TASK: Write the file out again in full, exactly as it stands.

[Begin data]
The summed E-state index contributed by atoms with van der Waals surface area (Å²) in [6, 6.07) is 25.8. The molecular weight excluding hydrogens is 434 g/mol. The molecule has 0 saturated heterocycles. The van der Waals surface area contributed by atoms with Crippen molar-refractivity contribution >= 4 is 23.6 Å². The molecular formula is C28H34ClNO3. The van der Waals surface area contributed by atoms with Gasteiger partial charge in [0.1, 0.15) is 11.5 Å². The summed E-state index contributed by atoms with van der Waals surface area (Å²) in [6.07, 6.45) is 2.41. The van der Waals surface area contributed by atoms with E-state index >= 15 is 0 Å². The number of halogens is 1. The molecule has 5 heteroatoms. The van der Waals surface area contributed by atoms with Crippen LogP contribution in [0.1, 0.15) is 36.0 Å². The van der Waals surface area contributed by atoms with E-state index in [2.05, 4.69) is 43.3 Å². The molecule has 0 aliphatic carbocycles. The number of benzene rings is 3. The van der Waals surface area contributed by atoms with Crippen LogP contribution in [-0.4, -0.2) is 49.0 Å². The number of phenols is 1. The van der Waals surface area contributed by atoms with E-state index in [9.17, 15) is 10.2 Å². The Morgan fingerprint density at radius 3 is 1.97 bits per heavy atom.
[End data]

The summed E-state index contributed by atoms with van der Waals surface area (Å²) in [6, 6.07) is 25.8. The molecular weight excluding hydrogens is 434 g/mol. The molecule has 0 saturated heterocycles. The van der Waals surface area contributed by atoms with Crippen molar-refractivity contribution >= 4 is 23.6 Å². The molecular formula is C28H34ClNO3. The van der Waals surface area contributed by atoms with Gasteiger partial charge in [0.1, 0.15) is 11.5 Å². The summed E-state index contributed by atoms with van der Waals surface area (Å²) in [6.07, 6.45) is 2.41. The van der Waals surface area contributed by atoms with E-state index >= 15 is 0 Å². The number of halogens is 1. The molecule has 5 heteroatoms. The van der Waals surface area contributed by atoms with Crippen LogP contribution in [0.1, 0.15) is 36.0 Å². The van der Waals surface area contributed by atoms with E-state index in [2.05, 4.69) is 43.3 Å². The molecule has 0 aliphatic carbocycles. The number of benzene rings is 3. The van der Waals surface area contributed by atoms with Crippen LogP contribution in [-0.4, -0.2) is 49.0 Å². The number of phenols is 1. The van der Waals surface area contributed by atoms with E-state index in [9.17, 15) is 10.2 Å². The Morgan fingerprint density at radius 3 is 1.97 bits per heavy atom.